The comedy podcast universe is ever expanding, not unlike the universe universe. We're here to make it a bit smaller, a bit more manageable. There are a lot of great shows and each has a lot of great episodes, so we want to highlight the exceptional, the noteworthy. Each week our crack team of podcast enthusiasts and specialists and especially enthusiastic people will pick their favorites. Also, we'll keep you posted on the offerings from our very own podcast network. We hope to have your ears permanently plugged with the best in aural comedy.
How Was Your Week with Julie Klausner – Dana Gould
JOSH: Julie Klausner is an American podcasting treasure. In this week's episode, Klausner, whose efficiency with entertaining rhetoric rivals only the legendary Paul F. Tompkins, discusses the least necessary internet article in the history of humans and briefly reminisces about the time she was kicked out of an award show for dogs in film. Eventually, she transitions into a few observations involving the television series Bones. I won't go as far as to say you haven't lived until you've listened to Julie Klausner deconstruct the intricacies of Bones, but I will say that you may not be living up to your full potential as a contributing member of society. Honestly, a podcast where Klausner just describes various television programs would be 22 minutes well spent. Later, comedian Dana Gould drops by to discuss his favorite serial killer, the sexiest President of the United States, and why people go crazy living on the west coast.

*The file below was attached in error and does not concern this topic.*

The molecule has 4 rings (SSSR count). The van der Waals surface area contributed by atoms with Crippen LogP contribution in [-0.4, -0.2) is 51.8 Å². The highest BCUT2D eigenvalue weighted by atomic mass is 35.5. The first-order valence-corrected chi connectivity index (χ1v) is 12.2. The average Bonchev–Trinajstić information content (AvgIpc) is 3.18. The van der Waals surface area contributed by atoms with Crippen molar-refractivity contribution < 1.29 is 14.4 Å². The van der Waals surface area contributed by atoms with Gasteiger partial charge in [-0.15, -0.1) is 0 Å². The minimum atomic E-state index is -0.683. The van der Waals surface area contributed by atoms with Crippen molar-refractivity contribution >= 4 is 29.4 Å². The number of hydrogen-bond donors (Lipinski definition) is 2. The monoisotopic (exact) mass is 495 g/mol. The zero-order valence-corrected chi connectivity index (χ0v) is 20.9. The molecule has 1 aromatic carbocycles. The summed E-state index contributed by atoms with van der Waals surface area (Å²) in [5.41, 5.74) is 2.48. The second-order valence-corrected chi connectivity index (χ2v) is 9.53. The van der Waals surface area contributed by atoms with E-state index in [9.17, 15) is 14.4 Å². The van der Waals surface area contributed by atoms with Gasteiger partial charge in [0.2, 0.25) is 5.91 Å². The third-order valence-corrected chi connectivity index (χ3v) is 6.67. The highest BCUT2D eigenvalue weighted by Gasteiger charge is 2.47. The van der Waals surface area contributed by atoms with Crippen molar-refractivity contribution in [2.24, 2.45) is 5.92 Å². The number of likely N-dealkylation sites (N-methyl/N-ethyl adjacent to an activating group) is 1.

The Nerdist – B.J. Novak
MARC: B.J. Novak, best known for his acting and writing on NBC’s The Office, has spent his time since the show went off the air last year cobbling together a book of short stories, One More Thing: Stories and Other Stories. It just came out this week, so what better time to visit old open mic and standup comedy pals Chris Hardwick and Jonah Ray? (Matt Mira is there too, but he’s a "new friend" to Novak.) Before he gets to plug his book, he’s conversed into revealing his days on the staff of The Harvard Lampoon, which was "both hated and envied by everyone at the school," says Novak. And devoting so many seasons to The Office as he did – one of the only staffers to be hired as both writer and performer – Hardwick and company had to be reminded that their guest was once part of the staff of stooges on Punk’d, most famously remembered as Hillary Duff’s driving instructor on an episode. The hour-and-a-half is an excellent and humorous glimpse into the background of someone almost everyone knows but that most people don’t know that much about.
ZOE: This week, Alison Rosen interviews one of the most lovable and down-to-earth guys in comedy, Paul Scheer. He proves to be just that as he describes his journey from Catholic school in Long Island to the new frontier of the LA comedy scene to the realities of baby registry (if you didn't know that a snot straw was a thing, now you do). Rosen's interview style is laid-back and astute, allowing the spotlight to stay on Scheer while asking questions that dig into the nuances of decisions and emotions that have shaped his very successful and eclectic career. One of the most interesting parts is when he describes his relationship with wife June Diane Raphael — yes, it's just as adorable as you would hope — and it's a little hard not to go "aww" at how sincerely and adoringly he talks about their "courtship" days. At the end, the two do a round of the "Just Me or Everyone" segment, where Scheer teaches us what to include in a respectable emergency sack, where the best place for cheese in a sandwich is, and why petting a stranger’s dog is never worth the inevitable conversation with the owner.
PABLO: The Champs